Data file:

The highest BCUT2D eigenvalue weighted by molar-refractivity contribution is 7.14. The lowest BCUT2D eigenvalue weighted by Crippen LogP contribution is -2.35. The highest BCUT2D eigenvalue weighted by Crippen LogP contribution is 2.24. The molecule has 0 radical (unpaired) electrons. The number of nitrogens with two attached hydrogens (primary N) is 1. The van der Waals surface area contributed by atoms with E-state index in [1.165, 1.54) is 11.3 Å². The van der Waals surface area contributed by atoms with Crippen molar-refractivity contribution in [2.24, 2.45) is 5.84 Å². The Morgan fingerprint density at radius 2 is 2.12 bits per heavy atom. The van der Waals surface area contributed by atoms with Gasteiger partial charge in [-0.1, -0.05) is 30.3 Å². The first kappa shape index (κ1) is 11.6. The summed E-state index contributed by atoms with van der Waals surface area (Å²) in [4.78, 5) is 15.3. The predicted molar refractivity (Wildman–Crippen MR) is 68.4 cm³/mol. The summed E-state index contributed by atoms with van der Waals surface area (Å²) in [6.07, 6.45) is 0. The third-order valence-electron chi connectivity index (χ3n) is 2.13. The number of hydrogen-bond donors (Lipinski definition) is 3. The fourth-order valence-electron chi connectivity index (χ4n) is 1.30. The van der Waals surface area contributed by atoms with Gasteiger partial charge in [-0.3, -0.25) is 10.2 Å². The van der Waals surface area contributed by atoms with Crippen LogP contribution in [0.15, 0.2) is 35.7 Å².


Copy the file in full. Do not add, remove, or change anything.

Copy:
The highest BCUT2D eigenvalue weighted by molar-refractivity contribution is 7.14. The lowest BCUT2D eigenvalue weighted by Crippen LogP contribution is -2.35. The highest BCUT2D eigenvalue weighted by Crippen LogP contribution is 2.24. The molecule has 0 radical (unpaired) electrons. The number of nitrogens with two attached hydrogens (primary N) is 1. The van der Waals surface area contributed by atoms with E-state index in [1.165, 1.54) is 11.3 Å². The van der Waals surface area contributed by atoms with Crippen molar-refractivity contribution in [2.24, 2.45) is 5.84 Å². The Morgan fingerprint density at radius 2 is 2.12 bits per heavy atom. The van der Waals surface area contributed by atoms with Gasteiger partial charge in [-0.1, -0.05) is 30.3 Å². The first kappa shape index (κ1) is 11.6. The summed E-state index contributed by atoms with van der Waals surface area (Å²) in [4.78, 5) is 15.3. The predicted molar refractivity (Wildman–Crippen MR) is 68.4 cm³/mol. The summed E-state index contributed by atoms with van der Waals surface area (Å²) in [6.07, 6.45) is 0. The third-order valence-electron chi connectivity index (χ3n) is 2.13. The number of hydrogen-bond donors (Lipinski definition) is 3. The fourth-order valence-electron chi connectivity index (χ4n) is 1.30. The van der Waals surface area contributed by atoms with Gasteiger partial charge in [-0.3, -0.25) is 10.2 Å². The van der Waals surface area contributed by atoms with Crippen LogP contribution in [0.15, 0.2) is 35.7 Å².